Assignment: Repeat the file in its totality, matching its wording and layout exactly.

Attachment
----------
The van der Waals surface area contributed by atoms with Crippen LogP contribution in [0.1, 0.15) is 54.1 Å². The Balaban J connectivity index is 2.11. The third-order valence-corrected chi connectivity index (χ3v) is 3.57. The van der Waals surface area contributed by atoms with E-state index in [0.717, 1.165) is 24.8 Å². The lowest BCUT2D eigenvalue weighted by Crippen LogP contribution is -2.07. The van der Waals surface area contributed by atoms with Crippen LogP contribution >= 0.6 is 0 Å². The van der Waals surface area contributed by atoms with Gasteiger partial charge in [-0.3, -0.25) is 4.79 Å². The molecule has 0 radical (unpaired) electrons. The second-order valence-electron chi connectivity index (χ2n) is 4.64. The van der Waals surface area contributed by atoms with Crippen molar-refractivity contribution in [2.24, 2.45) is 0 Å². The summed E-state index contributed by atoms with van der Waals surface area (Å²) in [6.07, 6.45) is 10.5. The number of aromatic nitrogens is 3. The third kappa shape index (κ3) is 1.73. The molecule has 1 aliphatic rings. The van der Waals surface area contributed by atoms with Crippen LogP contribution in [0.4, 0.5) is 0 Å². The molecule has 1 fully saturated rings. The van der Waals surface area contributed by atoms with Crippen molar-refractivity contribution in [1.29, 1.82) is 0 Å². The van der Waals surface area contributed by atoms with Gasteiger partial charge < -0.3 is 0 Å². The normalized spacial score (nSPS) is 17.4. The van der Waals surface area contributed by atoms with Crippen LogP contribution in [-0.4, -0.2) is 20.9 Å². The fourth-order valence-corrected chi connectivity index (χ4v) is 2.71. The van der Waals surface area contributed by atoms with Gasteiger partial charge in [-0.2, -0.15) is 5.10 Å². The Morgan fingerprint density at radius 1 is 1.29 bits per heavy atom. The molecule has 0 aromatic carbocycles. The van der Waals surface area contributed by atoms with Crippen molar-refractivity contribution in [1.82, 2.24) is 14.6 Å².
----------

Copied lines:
The van der Waals surface area contributed by atoms with Crippen LogP contribution in [0.1, 0.15) is 54.1 Å². The Balaban J connectivity index is 2.11. The third-order valence-corrected chi connectivity index (χ3v) is 3.57. The van der Waals surface area contributed by atoms with E-state index in [0.717, 1.165) is 24.8 Å². The lowest BCUT2D eigenvalue weighted by Crippen LogP contribution is -2.07. The van der Waals surface area contributed by atoms with Crippen LogP contribution >= 0.6 is 0 Å². The van der Waals surface area contributed by atoms with Gasteiger partial charge in [-0.3, -0.25) is 4.79 Å². The molecule has 0 radical (unpaired) electrons. The second-order valence-electron chi connectivity index (χ2n) is 4.64. The van der Waals surface area contributed by atoms with Crippen molar-refractivity contribution in [2.24, 2.45) is 0 Å². The summed E-state index contributed by atoms with van der Waals surface area (Å²) in [6.07, 6.45) is 10.5. The number of aromatic nitrogens is 3. The third kappa shape index (κ3) is 1.73. The molecule has 1 aliphatic rings. The van der Waals surface area contributed by atoms with Crippen LogP contribution in [0.4, 0.5) is 0 Å². The molecule has 1 fully saturated rings. The van der Waals surface area contributed by atoms with Crippen molar-refractivity contribution in [1.29, 1.82) is 0 Å². The van der Waals surface area contributed by atoms with Gasteiger partial charge < -0.3 is 0 Å². The normalized spacial score (nSPS) is 17.4. The van der Waals surface area contributed by atoms with Crippen LogP contribution in [-0.4, -0.2) is 20.9 Å². The fourth-order valence-corrected chi connectivity index (χ4v) is 2.71. The van der Waals surface area contributed by atoms with Gasteiger partial charge in [-0.2, -0.15) is 5.10 Å². The Morgan fingerprint density at radius 1 is 1.29 bits per heavy atom. The molecule has 0 aromatic carbocycles. The van der Waals surface area contributed by atoms with Crippen molar-refractivity contribution in [1.82, 2.24) is 14.6 Å².